An Israeli woman stuck in this predicament is known as an agunah—a chained woman. But Viviane is determined to unchain herself. She has brought an action to obtain her divorce. The movie begins in a courtroom three years after the case was filed. For the first several minutes, we only see and hear the men: Viviane’s advocate, Carmel Ben Tovim (Menashe Noy), her husband Elisha, who is representing himself, and the three bearded judges making inquiries. When the chief judge asks Elisha why he is refusing to grant his wife a Gett, he pauses and looks at his wife for several moments; this is when we first see her, through the hard eyes of her husband. She is dressed in black, her dark hair pulled back away from her pale, un-made-up face into a tight bun, a handsome woman with a firm resolve. She gives him a hard look back. “Never, Viviane,” he half whispers, half hisses to her in response to the judge’s question.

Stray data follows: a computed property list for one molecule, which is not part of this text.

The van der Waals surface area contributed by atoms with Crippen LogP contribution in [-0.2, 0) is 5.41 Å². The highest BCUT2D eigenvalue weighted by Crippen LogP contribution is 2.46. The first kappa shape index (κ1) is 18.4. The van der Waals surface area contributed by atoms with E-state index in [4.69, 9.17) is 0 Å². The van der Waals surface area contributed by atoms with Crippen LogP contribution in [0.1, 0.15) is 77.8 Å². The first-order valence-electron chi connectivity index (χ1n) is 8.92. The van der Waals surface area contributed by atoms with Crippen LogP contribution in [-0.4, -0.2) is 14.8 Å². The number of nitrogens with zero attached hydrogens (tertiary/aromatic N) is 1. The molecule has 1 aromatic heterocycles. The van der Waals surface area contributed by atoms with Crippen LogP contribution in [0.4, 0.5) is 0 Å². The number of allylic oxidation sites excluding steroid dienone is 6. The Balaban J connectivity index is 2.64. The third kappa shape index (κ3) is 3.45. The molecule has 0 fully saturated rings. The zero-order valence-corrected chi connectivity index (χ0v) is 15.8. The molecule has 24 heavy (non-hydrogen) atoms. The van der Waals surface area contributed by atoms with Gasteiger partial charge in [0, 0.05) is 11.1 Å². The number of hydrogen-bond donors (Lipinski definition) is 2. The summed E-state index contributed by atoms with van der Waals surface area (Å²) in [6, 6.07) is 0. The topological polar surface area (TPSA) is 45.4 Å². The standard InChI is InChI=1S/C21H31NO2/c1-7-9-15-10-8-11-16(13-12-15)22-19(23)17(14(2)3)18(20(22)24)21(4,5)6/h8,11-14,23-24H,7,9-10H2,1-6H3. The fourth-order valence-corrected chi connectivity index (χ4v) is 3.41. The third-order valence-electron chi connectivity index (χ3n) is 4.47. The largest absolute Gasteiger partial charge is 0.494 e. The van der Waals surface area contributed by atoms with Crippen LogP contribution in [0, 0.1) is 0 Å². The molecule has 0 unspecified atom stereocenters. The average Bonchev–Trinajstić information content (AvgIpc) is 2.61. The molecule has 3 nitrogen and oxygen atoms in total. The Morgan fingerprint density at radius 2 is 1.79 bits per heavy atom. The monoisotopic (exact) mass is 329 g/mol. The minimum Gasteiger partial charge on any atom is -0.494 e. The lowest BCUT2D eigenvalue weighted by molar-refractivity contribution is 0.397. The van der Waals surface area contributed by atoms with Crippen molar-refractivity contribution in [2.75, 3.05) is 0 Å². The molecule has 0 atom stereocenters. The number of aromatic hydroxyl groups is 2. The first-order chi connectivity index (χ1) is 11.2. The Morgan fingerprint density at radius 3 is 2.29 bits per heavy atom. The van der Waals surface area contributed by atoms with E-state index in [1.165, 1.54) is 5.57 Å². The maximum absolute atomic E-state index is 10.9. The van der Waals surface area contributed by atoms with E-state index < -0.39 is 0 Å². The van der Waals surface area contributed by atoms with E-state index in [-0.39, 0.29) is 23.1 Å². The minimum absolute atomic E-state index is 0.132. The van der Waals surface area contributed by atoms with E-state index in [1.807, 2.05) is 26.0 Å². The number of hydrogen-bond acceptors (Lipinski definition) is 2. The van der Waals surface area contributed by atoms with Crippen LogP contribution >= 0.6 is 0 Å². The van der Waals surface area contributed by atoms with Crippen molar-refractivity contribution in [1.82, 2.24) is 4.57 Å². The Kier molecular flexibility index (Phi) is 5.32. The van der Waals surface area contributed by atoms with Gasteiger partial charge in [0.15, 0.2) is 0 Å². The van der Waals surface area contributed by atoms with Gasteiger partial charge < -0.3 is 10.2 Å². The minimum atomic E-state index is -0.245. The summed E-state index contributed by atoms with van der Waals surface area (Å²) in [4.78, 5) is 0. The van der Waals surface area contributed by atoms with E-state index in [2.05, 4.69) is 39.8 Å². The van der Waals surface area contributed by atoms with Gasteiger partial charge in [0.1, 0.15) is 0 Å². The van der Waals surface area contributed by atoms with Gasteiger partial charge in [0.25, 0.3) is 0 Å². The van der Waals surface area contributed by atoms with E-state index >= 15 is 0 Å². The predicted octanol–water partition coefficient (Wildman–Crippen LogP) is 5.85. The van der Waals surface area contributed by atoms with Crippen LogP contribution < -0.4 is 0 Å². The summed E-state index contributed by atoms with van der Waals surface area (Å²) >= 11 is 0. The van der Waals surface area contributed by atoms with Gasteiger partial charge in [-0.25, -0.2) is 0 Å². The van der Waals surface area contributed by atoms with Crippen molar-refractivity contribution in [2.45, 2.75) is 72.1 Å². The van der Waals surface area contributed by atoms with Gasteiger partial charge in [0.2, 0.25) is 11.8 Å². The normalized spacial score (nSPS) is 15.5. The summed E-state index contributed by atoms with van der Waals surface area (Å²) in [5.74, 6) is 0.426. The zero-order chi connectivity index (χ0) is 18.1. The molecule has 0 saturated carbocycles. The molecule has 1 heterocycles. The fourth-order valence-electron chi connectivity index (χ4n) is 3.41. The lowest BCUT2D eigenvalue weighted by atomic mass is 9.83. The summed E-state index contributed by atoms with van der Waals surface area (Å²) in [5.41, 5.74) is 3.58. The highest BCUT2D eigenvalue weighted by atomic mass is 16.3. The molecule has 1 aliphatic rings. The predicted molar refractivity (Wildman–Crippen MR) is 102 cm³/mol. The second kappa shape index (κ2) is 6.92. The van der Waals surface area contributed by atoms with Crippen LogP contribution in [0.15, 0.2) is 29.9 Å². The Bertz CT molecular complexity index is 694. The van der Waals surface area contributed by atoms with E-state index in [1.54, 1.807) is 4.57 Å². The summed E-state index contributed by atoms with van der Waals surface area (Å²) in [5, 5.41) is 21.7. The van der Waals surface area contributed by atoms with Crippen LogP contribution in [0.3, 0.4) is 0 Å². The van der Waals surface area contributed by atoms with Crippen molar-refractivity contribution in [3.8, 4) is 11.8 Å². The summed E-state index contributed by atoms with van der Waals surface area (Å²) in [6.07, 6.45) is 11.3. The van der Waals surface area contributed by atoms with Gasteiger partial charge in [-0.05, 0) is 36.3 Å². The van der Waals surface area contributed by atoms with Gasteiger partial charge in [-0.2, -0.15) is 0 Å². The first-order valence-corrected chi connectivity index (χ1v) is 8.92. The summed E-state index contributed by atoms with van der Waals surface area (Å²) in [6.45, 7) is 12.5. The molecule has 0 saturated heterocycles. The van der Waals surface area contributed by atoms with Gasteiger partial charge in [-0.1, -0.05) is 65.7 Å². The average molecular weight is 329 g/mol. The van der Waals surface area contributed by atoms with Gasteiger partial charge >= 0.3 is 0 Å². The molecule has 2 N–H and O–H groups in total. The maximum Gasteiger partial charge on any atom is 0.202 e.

The proceedings are protracted. Elisha’s brother, Rabbi Shimon (the remarkable Sasson Gabai), comes in to represent him, adding a bit of tabasco in his skirmishes with Viviane’s counsel, Carmel. More hearings are scheduled, several are continued or postponed because Elisha chooses not to come, arguments are made, witnesses are called—terrific character actors playing interesting characters: family members, neighbors, and so forth—adding a bit of variety, local color and occasional comic relief to the ensemble. This goes on for five years (over the course of an under two-hour movie). Our consciousness of the unfairness and absurdity of this system steadily grows over the course of the film, as does our identification with Viviane, her increasingly impossible situation, her amazing integrity, and her indomitable determination to obtain her personal liberty.